Military Innovation in the Interwar Period

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Overview

In 1914, the armies and navies that faced each other were alike down to the strengths of their companies and battalions and the designs of their battleships and cruisers. Differences were of degree rather than essence. During the interwar period, the armed forces grew increasingly asymmetrical, developing different approaches to the same problems. This study of major military innovations in the 1920s and 1930s explores differences in innovating exploitation by the six major military powers. The comparative essays investigate how and why innovation occurred or did not occur, and explain much of the strategic and operational performance of the Axis and Allies in World War II. The essays focus on several instances of how military services developed new technology and weapons and incorporated them into their doctrine, organization, and styles of operations.
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Editorial Reviews

Foreign Affairs
Alan Beyerchen's essay on German, British, and American work on radar is alone worth the price of the book and is a splendid demonstration of how a cultural and scientific historian can make a major contribution to military history. The description of how culture, organization, and strategic predicament shape a military's reception of a new technology is simply brilliant.
From the Publisher
"Alan Beyerchen's essay on German, British, and American work on radar is alone worth the price of the book and is a splendid demonstration of how a cultural and scientific historian can make a major contribution to military history. The description of how culture, organization, and strategic predicament shape a military's reception of a new technology is simply brilliant." Foreign Affairs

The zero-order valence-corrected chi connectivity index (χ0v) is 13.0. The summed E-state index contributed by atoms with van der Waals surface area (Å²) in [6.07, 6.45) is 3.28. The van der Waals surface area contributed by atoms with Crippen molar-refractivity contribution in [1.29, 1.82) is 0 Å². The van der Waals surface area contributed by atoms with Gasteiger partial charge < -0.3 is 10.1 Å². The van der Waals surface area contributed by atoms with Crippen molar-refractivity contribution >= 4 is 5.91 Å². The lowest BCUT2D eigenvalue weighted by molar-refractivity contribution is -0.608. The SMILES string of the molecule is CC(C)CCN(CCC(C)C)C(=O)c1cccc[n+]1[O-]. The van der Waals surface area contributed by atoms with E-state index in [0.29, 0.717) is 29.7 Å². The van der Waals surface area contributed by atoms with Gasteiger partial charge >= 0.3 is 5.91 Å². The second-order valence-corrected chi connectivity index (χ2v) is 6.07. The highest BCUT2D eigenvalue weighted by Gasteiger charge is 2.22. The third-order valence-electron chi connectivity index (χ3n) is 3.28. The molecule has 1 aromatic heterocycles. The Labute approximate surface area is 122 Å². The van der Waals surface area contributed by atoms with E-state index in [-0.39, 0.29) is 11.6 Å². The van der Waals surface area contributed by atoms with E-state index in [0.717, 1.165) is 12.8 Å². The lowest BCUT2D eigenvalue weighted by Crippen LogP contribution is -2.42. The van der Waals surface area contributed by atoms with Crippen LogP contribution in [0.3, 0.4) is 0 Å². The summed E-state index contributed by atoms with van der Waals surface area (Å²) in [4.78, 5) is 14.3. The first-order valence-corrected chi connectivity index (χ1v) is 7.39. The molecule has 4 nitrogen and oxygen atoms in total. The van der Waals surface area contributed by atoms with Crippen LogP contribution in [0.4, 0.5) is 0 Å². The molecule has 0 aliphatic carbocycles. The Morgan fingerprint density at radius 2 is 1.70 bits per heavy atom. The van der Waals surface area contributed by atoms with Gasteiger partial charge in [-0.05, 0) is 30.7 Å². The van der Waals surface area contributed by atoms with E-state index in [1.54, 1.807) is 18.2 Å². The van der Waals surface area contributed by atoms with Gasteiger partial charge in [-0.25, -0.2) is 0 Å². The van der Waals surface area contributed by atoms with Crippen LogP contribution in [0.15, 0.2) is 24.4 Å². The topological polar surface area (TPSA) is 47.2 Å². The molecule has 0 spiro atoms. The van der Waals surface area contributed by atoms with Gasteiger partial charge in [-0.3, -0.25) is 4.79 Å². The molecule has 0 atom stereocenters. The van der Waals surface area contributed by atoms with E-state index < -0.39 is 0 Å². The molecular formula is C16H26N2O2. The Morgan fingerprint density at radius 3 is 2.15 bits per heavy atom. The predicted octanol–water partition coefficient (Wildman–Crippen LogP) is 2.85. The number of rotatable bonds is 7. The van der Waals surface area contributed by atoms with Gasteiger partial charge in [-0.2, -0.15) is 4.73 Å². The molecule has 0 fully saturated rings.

"Alan Beyerchen's essay on German, British, and American work on radar is alone worth the price of the book and is a splendid demonstration of how a cultural and scientific historian can make a major contribution to military history. The description of how culture, organization, and strategic predicament shape a military's reception of a new technology is simply brilliant." Foreign Affairs

"Military Innovation in the Interwar Period offers detailed insights into how to proceed with today's revolution in militray affairs. Those who find themselves today in the same position as Moffett, Towers, Liddell Hart, and Dowding did seventy years ago will want to study this book very closely." E.G.Hoffman, Naval War College Review

"This volume should make a big impact on American military academies and staff colleges, and would also make a good graduate course reader for students who have a reasonable foundation in the otherwise daunting historiography." Brian Bond, The International History Review

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Product Details

  • ISBN-13: 9780521552417
  • Publisher: Cambridge University Press
  • Publication date: 7/1/1996
  • Pages: 444
  • Sales rank: 1,306,197
  • Product dimensions: 5.98 (w) x 8.98 (h) x 1.14 (d)

Table of Contents

Acknowledgments
Introduction 1
1 Armored warfare: The British, French, and German experiences 6
2 Assault from the sea: The development of amphibious warfare between the wars - the American, British, and Japanese experiences 50
3 Strategic bombing: The British, American, and German experiences 96
4 Close air support: The German, British, and American experiences, 1918-1941 144
5 Adopting the aircraft carrier: The British, American, and Japanese case studies 191
6 Innovation ignored: The submarine problem - Germany, Britain, and the United States, 1919-1939 227
7 From radio to radar: Interwar military adaptation to technological change in Germany, the United Kingdom, and the United States 265
8 Innovation: Past and future 300
9 Patterns of military innovation in the interwar period 329
10 Military innovation in peacetime 369
Index 417
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